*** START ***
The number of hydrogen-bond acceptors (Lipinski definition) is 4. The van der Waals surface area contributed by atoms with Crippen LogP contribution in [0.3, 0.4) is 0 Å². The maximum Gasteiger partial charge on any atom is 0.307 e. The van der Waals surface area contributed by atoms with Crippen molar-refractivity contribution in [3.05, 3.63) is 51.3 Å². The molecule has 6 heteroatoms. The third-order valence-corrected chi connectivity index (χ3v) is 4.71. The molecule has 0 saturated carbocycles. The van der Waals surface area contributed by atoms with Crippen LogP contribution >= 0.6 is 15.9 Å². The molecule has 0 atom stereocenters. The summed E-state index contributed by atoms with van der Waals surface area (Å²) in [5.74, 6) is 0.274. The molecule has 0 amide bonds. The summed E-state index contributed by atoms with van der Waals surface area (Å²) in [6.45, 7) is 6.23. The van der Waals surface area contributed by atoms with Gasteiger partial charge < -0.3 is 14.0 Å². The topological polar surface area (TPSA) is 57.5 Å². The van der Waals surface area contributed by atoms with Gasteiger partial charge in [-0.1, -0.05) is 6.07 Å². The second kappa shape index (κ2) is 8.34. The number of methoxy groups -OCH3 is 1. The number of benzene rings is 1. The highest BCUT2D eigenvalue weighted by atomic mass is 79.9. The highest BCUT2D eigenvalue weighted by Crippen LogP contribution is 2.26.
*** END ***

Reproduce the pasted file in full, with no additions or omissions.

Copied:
The number of hydrogen-bond acceptors (Lipinski definition) is 4. The van der Waals surface area contributed by atoms with Crippen LogP contribution in [0.3, 0.4) is 0 Å². The maximum Gasteiger partial charge on any atom is 0.307 e. The van der Waals surface area contributed by atoms with Crippen molar-refractivity contribution in [3.05, 3.63) is 51.3 Å². The molecule has 6 heteroatoms. The third-order valence-corrected chi connectivity index (χ3v) is 4.71. The molecule has 0 saturated carbocycles. The van der Waals surface area contributed by atoms with Crippen LogP contribution >= 0.6 is 15.9 Å². The molecule has 0 atom stereocenters. The summed E-state index contributed by atoms with van der Waals surface area (Å²) in [5.74, 6) is 0.274. The molecule has 0 amide bonds. The summed E-state index contributed by atoms with van der Waals surface area (Å²) in [6.45, 7) is 6.23. The van der Waals surface area contributed by atoms with Gasteiger partial charge < -0.3 is 14.0 Å². The topological polar surface area (TPSA) is 57.5 Å². The van der Waals surface area contributed by atoms with Gasteiger partial charge in [-0.1, -0.05) is 6.07 Å². The second kappa shape index (κ2) is 8.34. The number of methoxy groups -OCH3 is 1. The number of benzene rings is 1. The highest BCUT2D eigenvalue weighted by atomic mass is 79.9. The highest BCUT2D eigenvalue weighted by Crippen LogP contribution is 2.26.